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Javaris Crittenton's Career Takes a Tragic Turn

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Back in December 2009, Gilbert Arenas made headlines for drawing a gun in the Wizards' locker room. The incident led to a season-long suspension which has hastened Arenas' decline from a guy who averaged more than 28 PPG in back to back seasons ('05-'06 and '06-'07) to someone who couldn't start for a Magic team that lost in the first round of the playoffs this spring.

But things have gone better for Arenas than they have for the other Wizard in that gun incident, Javaris Crittenton.

Just like Arenas, Crittenton, now 23, was suspended for the remainder of the 2009-10 season and also received a year of probation on a misdemeanor gun possession charge. Crittenton's NBA career had already started on the wrong foot, as the Wizards were his third team in as many years since being drafted 19th overall in 2007.

Crittenton played for the Dakota Wizards of the D-League last season and was busy fading back into obscurity until the news broke this week that Crittenton is the prime suspect in the August 19 murder of Jullian Jones. Jones was gunned down from a black Chevy Tahoe in a drive-by shooting in Crittenton's hometown of Atlanta, and Crittenton was rumored to have been seeking revenge for a jewelry theft that took place on April 21.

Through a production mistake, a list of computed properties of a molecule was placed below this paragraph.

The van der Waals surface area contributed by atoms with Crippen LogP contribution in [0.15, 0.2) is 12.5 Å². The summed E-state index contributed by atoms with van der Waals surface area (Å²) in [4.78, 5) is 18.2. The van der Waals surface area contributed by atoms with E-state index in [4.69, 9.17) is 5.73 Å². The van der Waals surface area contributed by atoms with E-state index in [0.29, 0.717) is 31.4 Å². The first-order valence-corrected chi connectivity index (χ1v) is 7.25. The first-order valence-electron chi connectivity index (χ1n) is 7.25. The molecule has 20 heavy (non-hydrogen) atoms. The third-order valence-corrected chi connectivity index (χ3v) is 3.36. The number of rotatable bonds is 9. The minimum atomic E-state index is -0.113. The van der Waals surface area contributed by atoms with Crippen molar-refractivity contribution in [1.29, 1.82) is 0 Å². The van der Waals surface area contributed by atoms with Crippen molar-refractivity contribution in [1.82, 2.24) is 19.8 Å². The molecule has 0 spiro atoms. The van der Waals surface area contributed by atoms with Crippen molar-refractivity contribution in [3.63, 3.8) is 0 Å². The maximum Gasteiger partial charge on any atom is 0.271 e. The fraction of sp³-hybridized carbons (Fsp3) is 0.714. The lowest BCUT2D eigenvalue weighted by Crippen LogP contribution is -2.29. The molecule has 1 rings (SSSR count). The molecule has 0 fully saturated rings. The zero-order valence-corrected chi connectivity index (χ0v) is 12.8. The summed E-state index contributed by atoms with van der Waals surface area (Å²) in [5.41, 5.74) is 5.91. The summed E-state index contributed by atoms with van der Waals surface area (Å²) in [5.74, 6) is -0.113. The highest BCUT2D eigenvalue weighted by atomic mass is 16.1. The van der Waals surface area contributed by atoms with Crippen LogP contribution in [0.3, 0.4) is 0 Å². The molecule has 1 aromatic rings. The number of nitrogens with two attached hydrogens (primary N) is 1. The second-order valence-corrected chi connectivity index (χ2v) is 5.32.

Even though Crittenton looked to be on his way out of the league (he hasn't played an NBA game since 2009), reports like this are bad news all around for the NBA and its players. The NBA has already taken plenty of heat for dillydallying around while the lockout continues, and the NBPA certainly won't be pleased that one of their former players is wanted for murder.

Up until this point, most of my Rogue of the Week selections have been individuals that have cast the NBA and the game of basketball in a bad light, but this is the first time that a Rogue of the Week has truly cast the human race in a bad light. Drive-by shootings are senseless and have no place in this world. I don't know what Crittenton's financial situation is (he was drafted after his freshman year at Georgia Tech, and young NBA players are notorious for making poor financial decisions), but I can't see how any piece of jewelry could ever be worth another human being's life.

It saddens me to hear about events like this, and my hope is that next week I can return to castigating someone for being an idiot or doing something stupid instead of making a decision that results in the loss of life.


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